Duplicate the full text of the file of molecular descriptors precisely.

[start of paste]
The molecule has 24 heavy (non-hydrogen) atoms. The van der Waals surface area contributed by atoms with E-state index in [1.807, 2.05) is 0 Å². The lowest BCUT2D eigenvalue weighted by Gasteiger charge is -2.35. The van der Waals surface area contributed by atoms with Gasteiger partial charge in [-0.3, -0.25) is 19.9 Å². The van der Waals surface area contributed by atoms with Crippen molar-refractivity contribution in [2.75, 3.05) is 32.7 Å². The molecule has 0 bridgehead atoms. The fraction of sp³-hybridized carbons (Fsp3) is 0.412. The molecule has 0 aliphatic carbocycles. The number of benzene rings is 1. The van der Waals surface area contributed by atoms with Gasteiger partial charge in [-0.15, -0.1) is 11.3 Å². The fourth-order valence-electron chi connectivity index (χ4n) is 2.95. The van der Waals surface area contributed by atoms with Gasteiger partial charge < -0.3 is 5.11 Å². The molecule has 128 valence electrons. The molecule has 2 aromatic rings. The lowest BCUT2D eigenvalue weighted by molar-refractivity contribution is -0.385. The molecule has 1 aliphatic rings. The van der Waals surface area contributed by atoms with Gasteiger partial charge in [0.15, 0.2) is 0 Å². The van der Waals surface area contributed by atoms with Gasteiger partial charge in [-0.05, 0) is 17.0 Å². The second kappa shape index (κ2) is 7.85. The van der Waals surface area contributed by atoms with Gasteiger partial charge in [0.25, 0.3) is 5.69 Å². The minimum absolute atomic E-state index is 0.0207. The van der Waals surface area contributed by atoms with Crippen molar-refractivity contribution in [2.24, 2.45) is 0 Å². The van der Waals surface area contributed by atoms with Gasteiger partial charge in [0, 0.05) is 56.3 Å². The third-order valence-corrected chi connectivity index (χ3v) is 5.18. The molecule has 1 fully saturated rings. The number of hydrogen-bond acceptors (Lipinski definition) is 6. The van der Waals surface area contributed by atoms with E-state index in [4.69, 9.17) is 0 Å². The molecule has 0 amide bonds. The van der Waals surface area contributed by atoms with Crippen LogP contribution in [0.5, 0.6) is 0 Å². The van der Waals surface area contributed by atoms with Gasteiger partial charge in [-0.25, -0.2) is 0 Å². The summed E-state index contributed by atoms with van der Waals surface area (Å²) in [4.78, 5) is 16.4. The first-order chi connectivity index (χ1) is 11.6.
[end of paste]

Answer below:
The molecule has 24 heavy (non-hydrogen) atoms. The van der Waals surface area contributed by atoms with E-state index in [1.807, 2.05) is 0 Å². The lowest BCUT2D eigenvalue weighted by Gasteiger charge is -2.35. The van der Waals surface area contributed by atoms with Gasteiger partial charge in [-0.3, -0.25) is 19.9 Å². The van der Waals surface area contributed by atoms with Crippen molar-refractivity contribution in [2.75, 3.05) is 32.7 Å². The molecule has 0 bridgehead atoms. The fraction of sp³-hybridized carbons (Fsp3) is 0.412. The molecule has 0 aliphatic carbocycles. The number of benzene rings is 1. The van der Waals surface area contributed by atoms with Gasteiger partial charge in [-0.15, -0.1) is 11.3 Å². The fourth-order valence-electron chi connectivity index (χ4n) is 2.95. The van der Waals surface area contributed by atoms with Gasteiger partial charge < -0.3 is 5.11 Å². The molecule has 128 valence electrons. The molecule has 2 aromatic rings. The lowest BCUT2D eigenvalue weighted by molar-refractivity contribution is -0.385. The molecule has 1 aliphatic rings. The van der Waals surface area contributed by atoms with Gasteiger partial charge in [0.15, 0.2) is 0 Å². The van der Waals surface area contributed by atoms with Gasteiger partial charge in [-0.05, 0) is 17.0 Å². The second kappa shape index (κ2) is 7.85. The van der Waals surface area contributed by atoms with Gasteiger partial charge in [0.25, 0.3) is 5.69 Å². The minimum absolute atomic E-state index is 0.0207. The van der Waals surface area contributed by atoms with Crippen molar-refractivity contribution in [2.24, 2.45) is 0 Å². The van der Waals surface area contributed by atoms with Gasteiger partial charge in [0, 0.05) is 56.3 Å². The third-order valence-corrected chi connectivity index (χ3v) is 5.18. The molecule has 1 fully saturated rings. The number of hydrogen-bond acceptors (Lipinski definition) is 6. The van der Waals surface area contributed by atoms with E-state index in [4.69, 9.17) is 0 Å². The molecule has 0 amide bonds. The van der Waals surface area contributed by atoms with Crippen LogP contribution in [0.5, 0.6) is 0 Å². The van der Waals surface area contributed by atoms with Gasteiger partial charge in [-0.25, -0.2) is 0 Å². The summed E-state index contributed by atoms with van der Waals surface area (Å²) in [4.78, 5) is 16.4. The first-order chi connectivity index (χ1) is 11.6.